LONDON (Reuters) - Global commodities trader Olam pledged to improve conditions for the farmers it buys coffee from and ensure its direct supply chain is not responsible for deforestation as it announced its first public sustainability targets in coffee on Thursday.
Commodity traders have for years used coffee certified by third parties to meet consumer demand for ethical and sustainable sourcing, but the system has to date had limited success.
As a result, western governments are now poised to legislate against the import of commodities linked to climate change and human rights abuses, putting companies under increased pressure to find solutions.
“Many of the complex challenges in coffee remain and are now compounded by COVID-19,” Vivek Verma, managing director and CEO of Olam Coffee said in a statement marking the launch of the company’s sustainable sourcing strategy ‘Coffee Lens’.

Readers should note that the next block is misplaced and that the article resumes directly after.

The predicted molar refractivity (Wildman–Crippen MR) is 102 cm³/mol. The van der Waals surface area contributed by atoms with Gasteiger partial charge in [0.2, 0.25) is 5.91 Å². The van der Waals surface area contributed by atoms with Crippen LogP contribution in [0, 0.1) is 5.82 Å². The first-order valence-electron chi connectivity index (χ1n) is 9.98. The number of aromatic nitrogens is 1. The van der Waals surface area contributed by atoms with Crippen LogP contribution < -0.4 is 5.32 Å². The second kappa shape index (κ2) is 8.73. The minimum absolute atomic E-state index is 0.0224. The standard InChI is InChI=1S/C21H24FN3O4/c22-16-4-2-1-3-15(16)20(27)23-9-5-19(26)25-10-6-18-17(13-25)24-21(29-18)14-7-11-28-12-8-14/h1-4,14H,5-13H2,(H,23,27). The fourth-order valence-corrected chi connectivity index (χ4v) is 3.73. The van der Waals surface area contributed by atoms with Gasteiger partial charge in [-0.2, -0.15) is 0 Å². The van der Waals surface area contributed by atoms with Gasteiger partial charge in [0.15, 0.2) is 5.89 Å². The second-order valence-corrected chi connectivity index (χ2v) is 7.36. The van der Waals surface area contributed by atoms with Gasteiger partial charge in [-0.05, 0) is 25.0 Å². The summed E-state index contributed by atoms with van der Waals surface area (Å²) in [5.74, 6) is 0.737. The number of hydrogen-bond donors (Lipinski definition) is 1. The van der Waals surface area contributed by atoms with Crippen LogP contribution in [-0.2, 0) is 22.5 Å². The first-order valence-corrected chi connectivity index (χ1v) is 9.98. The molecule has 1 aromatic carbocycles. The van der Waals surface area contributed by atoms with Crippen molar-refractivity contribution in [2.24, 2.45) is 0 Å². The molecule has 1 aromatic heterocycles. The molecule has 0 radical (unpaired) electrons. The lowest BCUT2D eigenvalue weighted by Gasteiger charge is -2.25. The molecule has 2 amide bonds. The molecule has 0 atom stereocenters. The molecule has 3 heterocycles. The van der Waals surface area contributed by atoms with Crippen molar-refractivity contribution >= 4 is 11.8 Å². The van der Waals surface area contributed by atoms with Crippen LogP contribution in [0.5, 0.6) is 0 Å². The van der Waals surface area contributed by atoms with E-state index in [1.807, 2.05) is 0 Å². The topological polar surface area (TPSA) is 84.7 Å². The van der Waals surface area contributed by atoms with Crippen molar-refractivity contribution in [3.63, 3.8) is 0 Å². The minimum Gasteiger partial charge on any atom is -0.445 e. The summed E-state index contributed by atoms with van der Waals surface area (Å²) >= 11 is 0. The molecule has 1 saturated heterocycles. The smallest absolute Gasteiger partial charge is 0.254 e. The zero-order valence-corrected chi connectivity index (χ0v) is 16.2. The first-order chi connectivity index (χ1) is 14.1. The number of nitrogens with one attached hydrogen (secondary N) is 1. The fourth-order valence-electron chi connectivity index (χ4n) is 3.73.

Olam OLAM.SI said the programme will aim to ensure that by 2025, half the farmers it buys coffee from directly -- about 200,000 households -- will see improved productivity and incomes.
It will also aim for all children of farmers in its entire direct-sourced coffee supply chain to have access to education by 2025, and for the chain to be free from deforestation, with greenhouse gas emissions reduced by 15%.
Over the past three years, global coffee prices KCc2 have traded about 30% lower than the average of the prior ten years, throwing millions of farmers into poverty and making them less able to withstand the new challenges posed by the COVID-19 pandemic.
To date, Olam and its partners have committed some $25 million to coffee sustainability projects, but the company said it will need to increase its investment significantly to deliver on its new strategy.
Reporting by Maytaal Angel; Editing by Kirsten Donovan
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